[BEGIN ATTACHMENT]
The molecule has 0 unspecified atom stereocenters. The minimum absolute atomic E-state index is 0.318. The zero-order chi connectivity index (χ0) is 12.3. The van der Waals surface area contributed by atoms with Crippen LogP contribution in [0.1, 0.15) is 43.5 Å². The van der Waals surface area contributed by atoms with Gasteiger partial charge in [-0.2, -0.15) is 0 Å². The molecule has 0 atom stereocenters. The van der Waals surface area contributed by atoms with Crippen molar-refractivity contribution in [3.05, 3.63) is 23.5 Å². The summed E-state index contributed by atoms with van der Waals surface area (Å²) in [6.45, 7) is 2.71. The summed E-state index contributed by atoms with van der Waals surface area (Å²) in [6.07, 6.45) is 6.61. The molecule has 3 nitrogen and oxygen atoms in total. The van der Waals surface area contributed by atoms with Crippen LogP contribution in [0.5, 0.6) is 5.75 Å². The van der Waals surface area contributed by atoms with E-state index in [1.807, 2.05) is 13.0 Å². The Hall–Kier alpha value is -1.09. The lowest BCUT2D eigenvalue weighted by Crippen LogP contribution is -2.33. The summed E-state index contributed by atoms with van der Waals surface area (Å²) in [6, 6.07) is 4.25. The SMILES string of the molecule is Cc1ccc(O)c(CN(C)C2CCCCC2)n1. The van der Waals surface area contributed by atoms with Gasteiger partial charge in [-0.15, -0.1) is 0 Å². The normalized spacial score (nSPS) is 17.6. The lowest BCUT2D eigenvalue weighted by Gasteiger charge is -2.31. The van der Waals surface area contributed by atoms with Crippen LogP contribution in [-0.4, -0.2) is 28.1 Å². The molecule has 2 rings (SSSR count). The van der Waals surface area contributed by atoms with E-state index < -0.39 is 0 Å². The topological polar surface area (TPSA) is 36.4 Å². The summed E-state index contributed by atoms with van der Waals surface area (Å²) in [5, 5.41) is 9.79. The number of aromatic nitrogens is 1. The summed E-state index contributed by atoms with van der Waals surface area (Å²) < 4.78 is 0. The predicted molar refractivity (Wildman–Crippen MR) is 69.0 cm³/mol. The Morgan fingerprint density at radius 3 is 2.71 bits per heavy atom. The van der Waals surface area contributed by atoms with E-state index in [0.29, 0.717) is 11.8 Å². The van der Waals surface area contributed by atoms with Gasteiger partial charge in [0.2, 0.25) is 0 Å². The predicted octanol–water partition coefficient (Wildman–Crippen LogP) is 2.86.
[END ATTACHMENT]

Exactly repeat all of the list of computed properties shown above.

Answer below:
The molecule has 0 unspecified atom stereocenters. The minimum absolute atomic E-state index is 0.318. The zero-order chi connectivity index (χ0) is 12.3. The van der Waals surface area contributed by atoms with Crippen LogP contribution in [0.1, 0.15) is 43.5 Å². The van der Waals surface area contributed by atoms with Gasteiger partial charge in [-0.2, -0.15) is 0 Å². The molecule has 0 atom stereocenters. The van der Waals surface area contributed by atoms with Crippen molar-refractivity contribution in [3.05, 3.63) is 23.5 Å². The summed E-state index contributed by atoms with van der Waals surface area (Å²) in [6.45, 7) is 2.71. The summed E-state index contributed by atoms with van der Waals surface area (Å²) in [6.07, 6.45) is 6.61. The molecule has 3 nitrogen and oxygen atoms in total. The van der Waals surface area contributed by atoms with Crippen LogP contribution in [0.5, 0.6) is 5.75 Å². The van der Waals surface area contributed by atoms with E-state index in [1.807, 2.05) is 13.0 Å². The Hall–Kier alpha value is -1.09. The lowest BCUT2D eigenvalue weighted by Crippen LogP contribution is -2.33. The summed E-state index contributed by atoms with van der Waals surface area (Å²) in [6, 6.07) is 4.25. The SMILES string of the molecule is Cc1ccc(O)c(CN(C)C2CCCCC2)n1. The van der Waals surface area contributed by atoms with Gasteiger partial charge in [-0.15, -0.1) is 0 Å². The normalized spacial score (nSPS) is 17.6. The lowest BCUT2D eigenvalue weighted by Gasteiger charge is -2.31. The van der Waals surface area contributed by atoms with Crippen LogP contribution in [-0.4, -0.2) is 28.1 Å². The molecule has 2 rings (SSSR count). The van der Waals surface area contributed by atoms with E-state index < -0.39 is 0 Å². The topological polar surface area (TPSA) is 36.4 Å². The summed E-state index contributed by atoms with van der Waals surface area (Å²) in [5, 5.41) is 9.79. The number of aromatic nitrogens is 1. The summed E-state index contributed by atoms with van der Waals surface area (Å²) < 4.78 is 0. The predicted molar refractivity (Wildman–Crippen MR) is 69.0 cm³/mol. The Morgan fingerprint density at radius 3 is 2.71 bits per heavy atom. The van der Waals surface area contributed by atoms with E-state index in [0.29, 0.717) is 11.8 Å². The van der Waals surface area contributed by atoms with Gasteiger partial charge in [0.2, 0.25) is 0 Å². The predicted octanol–water partition coefficient (Wildman–Crippen LogP) is 2.86.